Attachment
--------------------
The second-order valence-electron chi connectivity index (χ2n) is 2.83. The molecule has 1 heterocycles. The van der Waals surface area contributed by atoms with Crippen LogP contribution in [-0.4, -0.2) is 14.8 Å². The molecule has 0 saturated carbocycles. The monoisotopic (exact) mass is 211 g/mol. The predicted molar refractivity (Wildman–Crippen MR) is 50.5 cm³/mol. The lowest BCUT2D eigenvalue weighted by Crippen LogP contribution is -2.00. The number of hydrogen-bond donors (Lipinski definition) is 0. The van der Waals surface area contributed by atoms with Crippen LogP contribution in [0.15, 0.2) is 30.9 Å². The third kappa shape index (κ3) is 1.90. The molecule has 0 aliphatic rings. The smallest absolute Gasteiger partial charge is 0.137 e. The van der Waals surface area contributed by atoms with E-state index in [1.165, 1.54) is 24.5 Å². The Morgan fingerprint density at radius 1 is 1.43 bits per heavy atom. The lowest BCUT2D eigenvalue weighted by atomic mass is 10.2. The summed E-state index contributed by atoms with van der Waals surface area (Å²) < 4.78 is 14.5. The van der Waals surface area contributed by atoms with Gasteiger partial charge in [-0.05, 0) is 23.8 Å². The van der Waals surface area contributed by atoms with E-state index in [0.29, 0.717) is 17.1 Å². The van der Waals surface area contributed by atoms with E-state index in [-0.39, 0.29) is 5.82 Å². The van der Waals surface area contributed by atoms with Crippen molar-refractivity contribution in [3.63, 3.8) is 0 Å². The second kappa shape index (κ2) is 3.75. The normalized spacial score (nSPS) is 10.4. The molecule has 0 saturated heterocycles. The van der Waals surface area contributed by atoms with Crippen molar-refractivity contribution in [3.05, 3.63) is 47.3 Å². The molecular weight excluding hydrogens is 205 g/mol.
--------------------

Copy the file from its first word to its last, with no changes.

The second-order valence-electron chi connectivity index (χ2n) is 2.83. The molecule has 1 heterocycles. The van der Waals surface area contributed by atoms with Crippen LogP contribution in [-0.4, -0.2) is 14.8 Å². The molecule has 0 saturated carbocycles. The monoisotopic (exact) mass is 211 g/mol. The predicted molar refractivity (Wildman–Crippen MR) is 50.5 cm³/mol. The lowest BCUT2D eigenvalue weighted by Crippen LogP contribution is -2.00. The number of hydrogen-bond donors (Lipinski definition) is 0. The van der Waals surface area contributed by atoms with Crippen LogP contribution in [0.15, 0.2) is 30.9 Å². The third kappa shape index (κ3) is 1.90. The molecule has 0 aliphatic rings. The smallest absolute Gasteiger partial charge is 0.137 e. The van der Waals surface area contributed by atoms with E-state index in [1.165, 1.54) is 24.5 Å². The Morgan fingerprint density at radius 1 is 1.43 bits per heavy atom. The lowest BCUT2D eigenvalue weighted by atomic mass is 10.2. The summed E-state index contributed by atoms with van der Waals surface area (Å²) < 4.78 is 14.5. The van der Waals surface area contributed by atoms with Gasteiger partial charge in [-0.05, 0) is 23.8 Å². The van der Waals surface area contributed by atoms with E-state index in [0.29, 0.717) is 17.1 Å². The van der Waals surface area contributed by atoms with E-state index in [-0.39, 0.29) is 5.82 Å². The van der Waals surface area contributed by atoms with Crippen molar-refractivity contribution in [3.63, 3.8) is 0 Å². The second kappa shape index (κ2) is 3.75. The normalized spacial score (nSPS) is 10.4. The molecule has 0 saturated heterocycles. The van der Waals surface area contributed by atoms with Crippen molar-refractivity contribution in [3.05, 3.63) is 47.3 Å². The molecular weight excluding hydrogens is 205 g/mol.